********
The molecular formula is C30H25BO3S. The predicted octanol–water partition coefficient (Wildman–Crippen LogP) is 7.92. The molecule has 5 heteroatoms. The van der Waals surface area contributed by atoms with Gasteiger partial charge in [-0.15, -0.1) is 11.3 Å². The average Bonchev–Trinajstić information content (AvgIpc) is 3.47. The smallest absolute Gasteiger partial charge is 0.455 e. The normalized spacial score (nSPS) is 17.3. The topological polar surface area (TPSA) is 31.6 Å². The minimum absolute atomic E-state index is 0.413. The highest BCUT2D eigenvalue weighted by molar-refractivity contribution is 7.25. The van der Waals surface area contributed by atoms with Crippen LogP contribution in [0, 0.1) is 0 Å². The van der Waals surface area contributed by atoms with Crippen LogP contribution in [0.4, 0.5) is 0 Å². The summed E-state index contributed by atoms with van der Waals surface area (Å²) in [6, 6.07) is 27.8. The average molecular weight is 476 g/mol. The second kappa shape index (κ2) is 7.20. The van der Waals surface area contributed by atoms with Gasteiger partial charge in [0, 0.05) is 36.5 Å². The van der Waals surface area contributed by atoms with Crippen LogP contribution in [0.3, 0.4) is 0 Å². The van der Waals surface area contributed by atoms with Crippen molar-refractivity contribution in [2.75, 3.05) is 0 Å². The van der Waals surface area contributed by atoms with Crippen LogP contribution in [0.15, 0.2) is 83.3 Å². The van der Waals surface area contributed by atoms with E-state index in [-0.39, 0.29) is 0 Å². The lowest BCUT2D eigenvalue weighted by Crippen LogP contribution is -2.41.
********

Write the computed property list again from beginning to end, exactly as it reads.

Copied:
The molecular formula is C30H25BO3S. The predicted octanol–water partition coefficient (Wildman–Crippen LogP) is 7.92. The molecule has 5 heteroatoms. The van der Waals surface area contributed by atoms with Gasteiger partial charge in [-0.15, -0.1) is 11.3 Å². The average Bonchev–Trinajstić information content (AvgIpc) is 3.47. The smallest absolute Gasteiger partial charge is 0.455 e. The normalized spacial score (nSPS) is 17.3. The topological polar surface area (TPSA) is 31.6 Å². The minimum absolute atomic E-state index is 0.413. The highest BCUT2D eigenvalue weighted by molar-refractivity contribution is 7.25. The van der Waals surface area contributed by atoms with Crippen LogP contribution in [0, 0.1) is 0 Å². The van der Waals surface area contributed by atoms with Crippen LogP contribution in [0.4, 0.5) is 0 Å². The summed E-state index contributed by atoms with van der Waals surface area (Å²) in [6, 6.07) is 27.8. The average molecular weight is 476 g/mol. The second kappa shape index (κ2) is 7.20. The van der Waals surface area contributed by atoms with Gasteiger partial charge in [0, 0.05) is 36.5 Å². The van der Waals surface area contributed by atoms with Crippen LogP contribution in [0.3, 0.4) is 0 Å². The van der Waals surface area contributed by atoms with Crippen molar-refractivity contribution in [2.75, 3.05) is 0 Å². The van der Waals surface area contributed by atoms with Crippen LogP contribution in [0.15, 0.2) is 83.3 Å². The van der Waals surface area contributed by atoms with E-state index in [-0.39, 0.29) is 0 Å². The lowest BCUT2D eigenvalue weighted by Crippen LogP contribution is -2.41.